Stomach-stapling for successful weight loss
According to recent publication "A certain type of
stomach-stapling surgery, in which the stomach is completely and vertically
partitioned, appears to be linked to a sharp decline in appetite-enhancing
During normal digestion, food moves into the stomach from the
esophagus. While in the stomach, the food is broken down by juices in the
stomach. This process takes about twenty to thirty minutes, after which the
stomach contents move to the first segment of small intestine. Most of the iron
and calcium in the foods we eat is absorbed at this time. The remaining segments
of the small intestine complete the absorption of almost all calories and
nutrients. The remaining food particles that cannot be digested in the small
intestines are stored in the large intestine until eliminated.
Stomach stapling is a major surgical procedure for severely
and/or morbidly obese individuals who have made numerous, unsuccessful
attempts with traditional methods of losing weight (e.g., changing eating
patterns, working with nutritionists on eating plans,
physical activity), all with the knowledge and supervision of their primary
The Roux-en-Y operation provides a restrictive and malabsorptive
method to weight loss because the stomach and small intestines are reconfigured.
Roux-en-Y gastric bypass is the current gold standard procedure for weight loss
surgery. It is the most frequently performed operation for weight loss in the
United States, accounting for more than 90% of all weight loss surgeries.
First, a "mini stomach" is created by permanently dividing the
stomach, creating stomach pouch that can hold about 2-3 bites of food.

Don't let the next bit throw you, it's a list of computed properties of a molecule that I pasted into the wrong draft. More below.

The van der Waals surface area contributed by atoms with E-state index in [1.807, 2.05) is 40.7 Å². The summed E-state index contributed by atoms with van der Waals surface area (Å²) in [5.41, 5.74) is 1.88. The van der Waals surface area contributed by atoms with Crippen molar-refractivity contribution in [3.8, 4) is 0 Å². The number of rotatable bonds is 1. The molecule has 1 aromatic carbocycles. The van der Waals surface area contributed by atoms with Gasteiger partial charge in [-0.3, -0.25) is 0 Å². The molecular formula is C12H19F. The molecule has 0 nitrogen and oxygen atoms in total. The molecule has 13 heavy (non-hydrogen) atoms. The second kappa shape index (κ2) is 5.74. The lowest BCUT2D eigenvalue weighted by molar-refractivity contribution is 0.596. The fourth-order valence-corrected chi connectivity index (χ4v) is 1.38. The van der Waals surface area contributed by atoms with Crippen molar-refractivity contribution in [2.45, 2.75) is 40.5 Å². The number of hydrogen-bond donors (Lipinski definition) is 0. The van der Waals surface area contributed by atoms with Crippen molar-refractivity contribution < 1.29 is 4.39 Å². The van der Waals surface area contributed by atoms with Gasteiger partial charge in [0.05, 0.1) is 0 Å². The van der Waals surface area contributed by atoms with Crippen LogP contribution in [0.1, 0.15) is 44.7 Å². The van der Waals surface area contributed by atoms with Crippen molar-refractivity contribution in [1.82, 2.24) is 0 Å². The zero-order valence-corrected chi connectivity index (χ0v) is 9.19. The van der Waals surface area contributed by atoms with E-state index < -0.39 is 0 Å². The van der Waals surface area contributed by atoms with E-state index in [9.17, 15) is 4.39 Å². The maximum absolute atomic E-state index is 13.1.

The intestines are then cut approximately one and one half
feet beyond the stomach and attached to the pouch to provide an outlet for the
Instead of food staying in the stomach for the "normal" twenty
to thirty minutes, it now stays in the "mini pouch" for about ten minutes, then
moves on to the small intestine. Besides the pouch gives a sensation of fullness
for a longer period of time.
This bypasses the mixing of food and digestive juices from the
distal stomach resulting in poorer absorption of calories and nutrients. This
both restricts food intake and interferes with absorption resulting in more
consistent weight loss, but has a higher risk of complications or side
80% of patients lose at least half their excess weight with the RYGB procedure.
The laparoscopic RYGB averages a 3-4 day hospitalization with a
return to full activity in 7-10 days. A liquid and soft diet high in protein is
suggested for 4 weeks after surgery, then the patient is placed on a solid diet.
Roux-en-Y Gastric Bypass Weight Loss Surgery Benefits
One year after surgery, weight loss can average 65-80% of excess weight
After 10 years, 50-60% of excess body weight loss has been maintained by
Associated medical problems, such as
hypertension, sleep apnea,
joint pain, and
heartburn are improved or resolved in more than 90% of
Roux-en-Y Gastric Bypass Weight Loss Surgery Risks
Because the duodenum is bypassed, Poor absorption of
vitamin B12 can result in deficiencies. Metabolic bone disease can also occur
but all these problems can usually be prevented by vitamin and mineral
supplementation but is especially important for patients who experience
chronic blood loss or are prone to
Dumping syndrome can occur as the result of rapid emptying of stomach
contents into the small intestine which usually happens if too much sugar is
consumed. While generally not considered to be a serious risk to your health,
the results can be extremely unpleasant and can include nausea, weakness,
sweating, faintness and, on occasion, diarrhea after eating.
The bypass portion of the stomach, duodenum and segments of the small
intestine cannot be easily visualized using x-ray or endoscopy if problems
such as ulcers, bleeding or malignancy should occur.
In some cases, the effectiveness of the procedure may be reduced if the
stomach pouch is stretched and/or if it is initially left larger than 15-30cc.
Risks of surgery include infection, bleeding, blood clots, leaks,
strictures, and bowel obstructions. In general, the benefits of gastric bypass
outweigh the risks for people with a BMI > 40, or for people with a BMI of
35-40 and the presence of medical problems associated with obesity.
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